Chapter 20: Realizations

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As she walked down the street, Hildegund noticed an open doorway that was crowded with a group of men, laughing and drinking. This seemed like the type of place where Grimbert could have spent the night. These men might have the answers she was looking for. "Excuse me?" she said, the words coming out meekly. No one turned around. Hildegund bit her lip, took a deep breath in through her nose, and gathered herself up. "Excuse me?" she said more assertively.

"Yeah?" a portly dark-haired man slurred in response, "What can I do for you, sonny?"

"I'm looking for someone. He didn't make it back to the inn last night, and this seems like the sort of place where he might have stopped for some, um, entertainment," she borrowed the innkeeper's turn of phrase.

"This is a fine establishment," the man nodded in agreement. "But I wasn't here last night, so I couldn't help you," he paused and turned his head. "Hey, Lorenzo, you were here last night?" he called over to a friend.

"Yeah, what of it?" an olive-skinned man with bright green eyes and a scarred cheek turned and walked over to join them.

"This little boy is looking for someone. Did you see any, uh," the man turned back to Hildegund, "What did you say he looked like?"

"He's German, darker hair to his shoulders, bearded," she said, looking back and forth between the two men.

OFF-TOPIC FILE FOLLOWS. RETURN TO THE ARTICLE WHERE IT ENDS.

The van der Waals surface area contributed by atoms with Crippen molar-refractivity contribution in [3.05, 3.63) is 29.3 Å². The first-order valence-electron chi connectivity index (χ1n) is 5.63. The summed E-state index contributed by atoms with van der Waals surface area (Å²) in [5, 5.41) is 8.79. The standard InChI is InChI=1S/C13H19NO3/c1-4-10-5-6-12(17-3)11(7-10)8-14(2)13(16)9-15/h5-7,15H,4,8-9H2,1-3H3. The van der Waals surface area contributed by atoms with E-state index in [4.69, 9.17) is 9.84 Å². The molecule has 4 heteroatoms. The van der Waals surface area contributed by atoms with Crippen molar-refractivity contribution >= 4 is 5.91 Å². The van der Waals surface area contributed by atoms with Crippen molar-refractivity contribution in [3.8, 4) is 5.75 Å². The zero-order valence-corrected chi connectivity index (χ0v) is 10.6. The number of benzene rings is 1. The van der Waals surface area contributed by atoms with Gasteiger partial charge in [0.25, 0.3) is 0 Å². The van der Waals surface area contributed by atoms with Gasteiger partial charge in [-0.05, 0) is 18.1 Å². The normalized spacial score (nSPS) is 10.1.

"I didn't notice anyone new last night. I know most of the regulars," Lorenzo told her. "There are lots of men in Tyre, and nearly as many barstools. Keep looking my young friend, he'll turn up."

Hildegund thanked the men before continuing down the street.

She stepped through the doorway of each bar or tavern that she passed and spoke to many people, but she learned no new information. Her shoulders slumped, she began to shuffle back towards the city gates. Maybe the guards would have information to share.

"You looking for your daddy, sweetheart?" A rouged woman called out as Hildegund passed.

It was like being struck by an arrow, the pang of mourning hit her so sharply. Her father would never have left her on purpose. After a brief hesitation, Hildegund responded, "He's not my father, but I am looking for the man who I traveled here with."

"Are you all alone?" the woman purred.

Something tensed inside her stomach. A warning not to reveal too much. "No, I have other companions," she lied, "we split up to go looking for him."

"Well in this city, if a man doesn't want to be found, there are plenty of places for him to hide," she raised her eyebrows suggestively.

"I'm just looking for information. Maybe you could help me."

"The one way I can help you is by giving you some advice, sweetheart," the woman leaned down and whispered, "by asking so many questions, you might be giving some people the idea that you need their protection."

"What do you mean?" Hildegund whispered back.

"A sweet thing like you, in a place like this? Forget your man and move on," she winked, "Trust me."

"I'm not ...," Hildegund didn't know what to say. She almost said not a girl, but then thought better of it. She wasn't used to being spoken to in this tone, in this way. Sweet thing? That description did not fit the way she saw herself. Joseph was not a sweet thing. And Hildegund had never been called a "sweet thing," even when she had dressed like a girl.

"Honey, look around. You will see plenty of beggar boys, but there are no beggar girls. But being a boy doesn't make you safe. Someone might notice how pretty you are. Your delicate hands, your soft cheeks."

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